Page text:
Heroes of Burlington County: a profile of DeaLana Woods

A peek inside the chaotic and challenging life of a frontline worker during a pandemic


Jadaa Cruz

“DeaLana Woods is a Hainesport native who travels to New York Presbyterian Hospital-Weill Cornell Medical Center as a Licensed Practical Nurse.”

Jadaa Cruz, News Writer

They now call us…soldiers, by saying we are working the frontlines,” said DeaLana Woods, a healthcare worker from New Jersey. “But the difference between an actual soldier and us is…that we haven’t been equipped with the things that we need. We are not sending soldiers on the battlefield without guns, without tanks…and we feel left alone…because our country is not providing what we need for this pandemic.” 

Woods is a Hainesport native who travels to New York Presbyterian Hospital-Weill Cornell Medical Center as a Licensed Practical Nurse. She recently shared her personal experience as an essential front line worker during the deadly COVID pandemic. 

Due to the fatal virus, Woods’ daily routine as an LPN has changed to help ensure the safety for herself and others in the hospital. She enters the building in her normal clothes, but then gets dressed in an extensive uniform. 

“[I] put on my first layer of the Personal Protective Equipment,” stated Woods. “[which is] a regular mask, goggles, a hair bonnet, and shoe covers…and that’s what I wear all day.” 

However, the PPE increases once Woods is in a room with a COVID patient. “[The] second layer,” Woods describes, “is [an] N95 mask… a gown… and a face shield.” The protective attire is necessary because, according to Woods, “…[you] do not want to take [COVID] home.”

The pandemic has altered a typical shift for Woods. “I would normally work in an out-patient clinic setting, but now I work in the hospital on COVID units.” 

In addition to the change of her working atmosphere, Woods works twelve-hours, three days a week, versus her usual eight-hour shift. She sums up her new experience as “a big change.”

As a nurse during the pandemic, Woods’s biggest concern is “coming home with COVID.” Every day, she wonders the same question: “How am I going to prevent this from infecting me…and then my family? Because if I get it…what am I going to do?” 

As a result of her first-hand experience on the front lines, she learned the “importance of handwashing, the importance of not touching [her] face…not touching [her] nose, [her] mouth, [her] eyes—the importance of being covered—wearing…goggles, and face shields, and masks,” lessons with which many of us continue to struggle. The politicalization of mask-wearing has made the work of frontline workers arguably more difficult.

Even though Woods saw the significance of various measures to protect herself and her patients, she admitted that her experience was “very scary”, especially “in the beginning [of the pandemic] because of the lack of information about COVID.” 

However, she stated, “…when you’re in the middle of [the pandemic]…you just do the work—you just do what you have to do…”

Since the beginning of March, Woods has encountered hundreds of patients from different backgrounds that were diagnosed with the deadly disease. Nonetheless, the most traumatic thing she witnessed was how COVID was affecting the Black community.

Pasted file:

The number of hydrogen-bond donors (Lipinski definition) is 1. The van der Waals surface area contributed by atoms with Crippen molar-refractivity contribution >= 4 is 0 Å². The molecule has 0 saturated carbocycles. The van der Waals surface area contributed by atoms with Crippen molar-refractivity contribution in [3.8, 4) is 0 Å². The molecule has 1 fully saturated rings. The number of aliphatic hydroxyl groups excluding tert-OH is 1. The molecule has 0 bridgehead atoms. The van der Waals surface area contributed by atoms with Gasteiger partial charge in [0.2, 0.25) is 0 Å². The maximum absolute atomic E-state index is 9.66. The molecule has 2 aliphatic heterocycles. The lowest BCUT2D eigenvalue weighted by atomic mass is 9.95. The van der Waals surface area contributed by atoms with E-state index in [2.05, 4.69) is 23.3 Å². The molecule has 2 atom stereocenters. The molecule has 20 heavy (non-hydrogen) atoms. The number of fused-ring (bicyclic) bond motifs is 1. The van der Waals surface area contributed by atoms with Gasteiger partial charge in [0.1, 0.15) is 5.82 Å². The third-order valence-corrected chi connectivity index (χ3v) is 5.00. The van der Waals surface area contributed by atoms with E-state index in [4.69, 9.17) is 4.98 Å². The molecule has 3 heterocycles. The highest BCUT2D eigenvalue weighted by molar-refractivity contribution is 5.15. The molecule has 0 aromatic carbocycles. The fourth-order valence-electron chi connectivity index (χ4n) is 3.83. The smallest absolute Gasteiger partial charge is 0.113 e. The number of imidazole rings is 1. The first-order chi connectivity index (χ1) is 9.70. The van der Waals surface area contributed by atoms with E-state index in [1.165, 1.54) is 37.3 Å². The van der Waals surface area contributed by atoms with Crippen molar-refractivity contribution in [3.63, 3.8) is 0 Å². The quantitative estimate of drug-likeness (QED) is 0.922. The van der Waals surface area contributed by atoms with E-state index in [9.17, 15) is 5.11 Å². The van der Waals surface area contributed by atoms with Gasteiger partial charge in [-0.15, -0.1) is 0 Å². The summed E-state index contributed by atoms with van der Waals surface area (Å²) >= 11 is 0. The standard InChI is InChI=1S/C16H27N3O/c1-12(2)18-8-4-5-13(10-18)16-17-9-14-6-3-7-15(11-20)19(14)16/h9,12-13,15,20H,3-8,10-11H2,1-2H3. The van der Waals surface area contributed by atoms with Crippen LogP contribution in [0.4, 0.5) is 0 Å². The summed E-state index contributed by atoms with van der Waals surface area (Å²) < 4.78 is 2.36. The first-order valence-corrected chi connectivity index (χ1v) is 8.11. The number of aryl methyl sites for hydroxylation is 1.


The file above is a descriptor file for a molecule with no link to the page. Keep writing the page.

“The scariest [thing I saw] was a young, [black], thirty-five-year-old police officer—muscles everywhere—typical cop-looking person—and you’re like ‘how on Earth is this thirty-five year old so ill-affected?” Woods said. “He could barely get up to walk to the bathroom—I had to assist him to go to the bathroom. Still to this day, I remember his name—I remember everything about him—but to see a young, black man that strong…barley [breathing]—and was scarred for his life was the most traumatizing experience I had with a patient.”

Since working from the start of the pandemic, the LPN said she wouldn’t change any safety procedures because it helped ensure her protection. 

“I am very meticulous,” she said, “When I return home from work, I wipe all my doorknobs down and immediately put my clothes in the washing machine.”

Woods announced that she is hesitant to take the vaccine, and that it would likely be a few months before she receives it. The reason for Woods’s hesitation is the effects of the virus in the future. 

“How are the side-effects going to affect people in 6-12 months,” she questioned. “So, for that reason, I am going to wait.”

With the news of the vaccine, and a hopefully slowdown of new cases, Woods is cautiously optimistic.

 “[Since]… the vaccine is available…more and more people will be getting [vaccinated]—we are going to be getting closer and closer to…herd immunity… meaning there is going to be enough people with the vaccine to kind of protect everybody,” she said. “But that’s not going to happen until maybe…the end of this year…With that being the case, my strongest recommendation is that people need to continue to wear their masks, continue staying six feet away from people who are not apart of [their] immediate household, to continue to wash [their] hands regularly—keep doing the mitigating factors[to help keep] people from getting COVID.”